American startups need surveillance reform

American startups need surveillance reform
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There’s an ongoing debate on the Hill over government surveillance that will impact companies with users abroad, especially startups. 

With a good idea and a connection to the open internet, a small startup anywhere in the U.S. can reach users all over the world, expanding their business and contributing to economic and job growth back home. 

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But that open global marketplace for even the smallest and newest companies can be at risk if policymakers in other countries create trade barriers in the name of protecting their citizens’ privacy. And while large companies might have the resources and legal teams to navigate those trade barriers, startups often rely on streamlined data sharing agreements to make sure they’re operating legally abroad.

 

Take, for instance, the Privacy Shield, a transatlantic deal that lets thousands of companies bring European users’ data across the Atlantic to be processed and stored. While a recent review of the Privacy Shield by the European Commission found that the agreement adequately protects Europeans’ privacy, the review points out places for improvements in U.S. surveillance law to ensure European’s fundamental privacy rights are protected. 

“The practical implementation of the Privacy Shield framework can be further improved in order to ensure that the guarantees and safeguards … continue to function as intended,” the report states, calling for transparency and oversight improvements, as well codifying Obama-era privacy protections for non-U.S. persons.

Now Congress has a chance to show that it takes those concerns — and the impact they have on U.S. businesses, including startups — seriously. Section 702 of the Foreign Intelligence Surveillance Act is an online spying law that expires at the end of this year, and Congress has already begun the debate about what changes to make as it reauthorizes the law.

Much of the debate over Section 702 has rightly focused on the impact of this surveillance on national security and civil liberties. But lawmakers should factor in how this debate is perceived abroad and how that perception can harm U.S. businesses, especially the small startups that don’t have the resources to navigate complex international data rules on their own.

As the European Commission noted in its report on Privacy Shield, this year’s Section 702 expiration presents a “unique opportunity for strengthening the privacy protections contained in [the Foreign Intelligence Surveillance Act].” 

And some lawmakers are already attempting to bolster privacy, transparency, and oversight protections in Section 702. There are some proposals out — including one from House Judiciary Committee members, a more aggressive version of the bill from Sens. Patrick LeahyPatrick Joseph Leahy‘Contingency’ spending in 3B budget deal comes under fire How the border deal came together Winners and losers in the border security deal MORE (D-Vt.) and Mike LeeMichael (Mike) Shumway LeeSenate approves border bill that prevents shutdown Push for paid family leave heats up ahead of 2020 New act can help us grapple with portion of exploding national debt MORE (R-Utah), and an even more aggressive bill from Sens. Ron WydenRonald (Ron) Lee WydenDem lawmaker: 'Trump's presidency is the real national emergency' Dems introduce bill to take gender-specific terms out of tax code to make it LGBT-inclusive 8 surprising times our intel community spied on US citizens MORE (D-Ore.) and Rand PaulRandal (Rand) Howard PaulBusiness, conservative groups slam Trump’s national emergency declaration The Hill's 12:30 Report — Presented by Kidney Care Partners — Trump escalates border fight with emergency declaration On The Money: Trump declares emergency at border | Braces for legal fight | Move divides GOP | Trump signs border deal to avoid shutdown | Winners, losers from spending fight | US, China trade talks to resume next week MORE (R-Ky.) — that would make changes to the law, including boosting transparency and oversight of the surveillance and codifying the NSA’s decision earlier this year to end “about” collection. “About” collection was the controversial process of collecting communications not just to and from identified foreign intelligence surveillance targets, but collecting communications that merely mention an identifier linked to a target.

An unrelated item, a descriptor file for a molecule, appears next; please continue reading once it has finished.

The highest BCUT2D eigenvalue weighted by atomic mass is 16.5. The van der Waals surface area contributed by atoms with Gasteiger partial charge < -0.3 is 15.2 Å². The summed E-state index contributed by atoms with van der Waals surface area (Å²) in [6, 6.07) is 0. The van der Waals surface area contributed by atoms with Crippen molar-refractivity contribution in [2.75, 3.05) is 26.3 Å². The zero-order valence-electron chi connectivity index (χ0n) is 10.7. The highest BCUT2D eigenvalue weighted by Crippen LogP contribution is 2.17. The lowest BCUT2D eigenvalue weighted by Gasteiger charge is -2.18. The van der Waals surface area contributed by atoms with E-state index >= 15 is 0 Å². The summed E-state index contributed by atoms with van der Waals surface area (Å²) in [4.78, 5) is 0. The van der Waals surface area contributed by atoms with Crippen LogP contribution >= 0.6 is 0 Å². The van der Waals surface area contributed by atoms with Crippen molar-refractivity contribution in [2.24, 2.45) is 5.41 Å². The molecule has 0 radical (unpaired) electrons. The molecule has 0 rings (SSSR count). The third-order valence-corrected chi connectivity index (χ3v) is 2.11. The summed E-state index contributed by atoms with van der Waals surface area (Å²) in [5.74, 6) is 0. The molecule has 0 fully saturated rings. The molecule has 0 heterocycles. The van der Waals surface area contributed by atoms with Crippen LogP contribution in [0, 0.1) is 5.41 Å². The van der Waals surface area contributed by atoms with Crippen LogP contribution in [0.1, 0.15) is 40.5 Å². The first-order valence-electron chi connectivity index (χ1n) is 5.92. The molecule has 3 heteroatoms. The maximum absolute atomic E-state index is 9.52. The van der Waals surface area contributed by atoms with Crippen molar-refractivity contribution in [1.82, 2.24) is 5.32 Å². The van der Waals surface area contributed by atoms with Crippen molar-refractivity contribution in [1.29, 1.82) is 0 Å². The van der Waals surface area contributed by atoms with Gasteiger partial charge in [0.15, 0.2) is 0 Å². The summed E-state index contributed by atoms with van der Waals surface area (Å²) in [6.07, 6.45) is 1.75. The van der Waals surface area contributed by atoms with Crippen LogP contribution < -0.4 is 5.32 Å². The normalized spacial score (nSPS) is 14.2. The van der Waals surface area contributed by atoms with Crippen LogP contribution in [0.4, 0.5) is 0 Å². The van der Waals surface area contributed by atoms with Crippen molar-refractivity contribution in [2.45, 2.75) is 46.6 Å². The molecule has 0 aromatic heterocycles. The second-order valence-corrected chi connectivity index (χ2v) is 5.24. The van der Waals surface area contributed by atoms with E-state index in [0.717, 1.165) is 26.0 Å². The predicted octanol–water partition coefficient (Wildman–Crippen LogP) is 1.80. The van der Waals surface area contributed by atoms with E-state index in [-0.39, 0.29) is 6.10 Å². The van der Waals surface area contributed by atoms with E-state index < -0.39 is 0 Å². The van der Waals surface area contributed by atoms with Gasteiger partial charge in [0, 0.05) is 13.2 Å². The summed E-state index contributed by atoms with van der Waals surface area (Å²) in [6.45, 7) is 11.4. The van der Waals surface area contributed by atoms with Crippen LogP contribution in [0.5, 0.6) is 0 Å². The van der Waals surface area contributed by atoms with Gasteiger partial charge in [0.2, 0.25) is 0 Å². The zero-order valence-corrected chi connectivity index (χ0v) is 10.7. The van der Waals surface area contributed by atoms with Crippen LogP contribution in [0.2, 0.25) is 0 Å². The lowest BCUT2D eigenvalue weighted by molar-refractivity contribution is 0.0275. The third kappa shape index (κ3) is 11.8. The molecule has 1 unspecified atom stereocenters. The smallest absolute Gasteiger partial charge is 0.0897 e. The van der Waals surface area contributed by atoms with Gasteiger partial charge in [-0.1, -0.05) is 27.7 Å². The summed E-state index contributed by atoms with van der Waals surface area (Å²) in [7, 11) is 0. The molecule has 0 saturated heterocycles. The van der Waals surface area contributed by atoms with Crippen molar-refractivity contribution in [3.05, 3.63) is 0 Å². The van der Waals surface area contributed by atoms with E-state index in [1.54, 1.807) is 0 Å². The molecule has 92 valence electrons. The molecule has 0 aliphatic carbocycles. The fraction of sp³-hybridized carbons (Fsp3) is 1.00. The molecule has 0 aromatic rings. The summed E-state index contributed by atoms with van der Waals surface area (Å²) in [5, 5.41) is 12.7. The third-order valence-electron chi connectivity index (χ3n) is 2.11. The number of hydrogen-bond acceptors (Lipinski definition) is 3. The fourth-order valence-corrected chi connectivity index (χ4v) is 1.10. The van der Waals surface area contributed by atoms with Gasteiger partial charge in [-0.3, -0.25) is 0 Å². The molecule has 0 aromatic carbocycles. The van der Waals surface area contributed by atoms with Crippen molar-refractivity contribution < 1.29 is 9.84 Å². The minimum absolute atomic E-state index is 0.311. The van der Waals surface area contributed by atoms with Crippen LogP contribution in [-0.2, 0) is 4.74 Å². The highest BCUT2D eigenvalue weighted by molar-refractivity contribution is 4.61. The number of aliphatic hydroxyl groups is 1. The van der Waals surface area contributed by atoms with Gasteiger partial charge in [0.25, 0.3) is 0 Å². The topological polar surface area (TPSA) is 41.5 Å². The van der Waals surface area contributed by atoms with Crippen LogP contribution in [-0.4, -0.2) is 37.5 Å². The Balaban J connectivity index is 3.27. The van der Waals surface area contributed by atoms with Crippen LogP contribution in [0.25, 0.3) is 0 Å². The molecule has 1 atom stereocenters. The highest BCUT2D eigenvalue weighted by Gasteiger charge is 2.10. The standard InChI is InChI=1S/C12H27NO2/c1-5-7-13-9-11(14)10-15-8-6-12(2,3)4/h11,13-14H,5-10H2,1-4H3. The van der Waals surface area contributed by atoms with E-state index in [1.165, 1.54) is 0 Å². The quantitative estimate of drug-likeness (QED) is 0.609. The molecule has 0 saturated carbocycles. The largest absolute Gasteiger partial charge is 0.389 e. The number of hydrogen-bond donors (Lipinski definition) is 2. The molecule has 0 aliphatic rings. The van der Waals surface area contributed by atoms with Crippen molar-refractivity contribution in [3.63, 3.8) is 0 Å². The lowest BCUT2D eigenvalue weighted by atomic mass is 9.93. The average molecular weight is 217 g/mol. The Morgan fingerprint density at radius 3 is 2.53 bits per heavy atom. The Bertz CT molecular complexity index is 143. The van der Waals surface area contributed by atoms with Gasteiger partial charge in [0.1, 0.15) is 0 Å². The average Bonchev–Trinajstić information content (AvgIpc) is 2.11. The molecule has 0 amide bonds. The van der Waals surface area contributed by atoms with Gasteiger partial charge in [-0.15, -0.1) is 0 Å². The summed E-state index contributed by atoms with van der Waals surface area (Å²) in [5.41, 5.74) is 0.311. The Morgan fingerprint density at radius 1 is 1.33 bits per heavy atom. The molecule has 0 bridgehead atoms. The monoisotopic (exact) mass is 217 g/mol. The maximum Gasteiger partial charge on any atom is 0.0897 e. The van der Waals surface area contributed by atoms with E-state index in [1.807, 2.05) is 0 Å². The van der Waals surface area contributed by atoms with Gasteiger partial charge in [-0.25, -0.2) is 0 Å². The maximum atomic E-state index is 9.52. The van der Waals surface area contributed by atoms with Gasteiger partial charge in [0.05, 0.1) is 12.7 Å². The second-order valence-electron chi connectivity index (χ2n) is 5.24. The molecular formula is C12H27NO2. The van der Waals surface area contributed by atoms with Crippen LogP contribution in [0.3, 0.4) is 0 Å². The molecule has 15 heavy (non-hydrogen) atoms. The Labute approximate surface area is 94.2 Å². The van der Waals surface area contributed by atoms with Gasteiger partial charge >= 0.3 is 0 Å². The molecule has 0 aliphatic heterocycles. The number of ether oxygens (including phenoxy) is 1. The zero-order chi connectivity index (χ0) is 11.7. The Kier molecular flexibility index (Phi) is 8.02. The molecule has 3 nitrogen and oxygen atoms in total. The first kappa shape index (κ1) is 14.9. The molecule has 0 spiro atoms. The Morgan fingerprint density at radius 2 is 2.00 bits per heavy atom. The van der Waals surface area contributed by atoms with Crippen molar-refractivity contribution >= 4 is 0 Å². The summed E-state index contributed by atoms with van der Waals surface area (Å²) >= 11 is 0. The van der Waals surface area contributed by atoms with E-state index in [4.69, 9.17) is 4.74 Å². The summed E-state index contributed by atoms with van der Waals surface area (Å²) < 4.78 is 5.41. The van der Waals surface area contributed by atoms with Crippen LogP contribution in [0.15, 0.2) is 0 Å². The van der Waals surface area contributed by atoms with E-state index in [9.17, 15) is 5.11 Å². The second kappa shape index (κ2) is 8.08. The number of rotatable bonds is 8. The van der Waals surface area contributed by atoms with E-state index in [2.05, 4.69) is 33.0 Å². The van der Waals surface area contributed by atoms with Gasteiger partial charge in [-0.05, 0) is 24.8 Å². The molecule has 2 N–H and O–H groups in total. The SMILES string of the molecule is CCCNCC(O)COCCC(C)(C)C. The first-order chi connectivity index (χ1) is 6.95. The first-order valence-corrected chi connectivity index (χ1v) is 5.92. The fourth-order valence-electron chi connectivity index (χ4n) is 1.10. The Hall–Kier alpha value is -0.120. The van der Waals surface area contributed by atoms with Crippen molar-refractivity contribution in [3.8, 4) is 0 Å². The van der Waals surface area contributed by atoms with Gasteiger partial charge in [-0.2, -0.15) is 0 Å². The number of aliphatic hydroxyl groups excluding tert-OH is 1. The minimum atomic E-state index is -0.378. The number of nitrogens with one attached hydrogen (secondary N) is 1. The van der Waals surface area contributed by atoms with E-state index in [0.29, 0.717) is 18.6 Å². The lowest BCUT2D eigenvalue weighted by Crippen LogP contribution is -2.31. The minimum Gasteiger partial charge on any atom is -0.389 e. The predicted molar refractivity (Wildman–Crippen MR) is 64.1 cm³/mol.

But other lawmakers, seemingly unconcerned by the privacy violations and potential threats to U.S. business, are pushing ahead with proposals would make the law worse. The Senate Intelligence Committee recently passed a bill that would, among other things, extend the law for eight years and create a path forward for the intelligence community to restart “about” collection. And the House Intelligence Committee is quickly moving forward with a new bill that would expand Section 702 surveillance.

Ignoring the concerns about Section 702 surveillance both at home and abroad is not the right answer for lawmakers or for the constituents and small businesses in their districts and states. 

With the Section 702 expiration date looming, lawmakers have a chance to respond to both the privacy concerns of their constituents and the concerns of U.S. businesses — especially startups that rely on simplified access to their global users — who are watching the conversation about U.S. surveillance unfold abroad. 

Kate Tummarello is a policy analyst at Engine , an advocacy and research organization that supports tech startups. She has a background in privacy and security issues, including her work as a journalist and as a digital rights activist.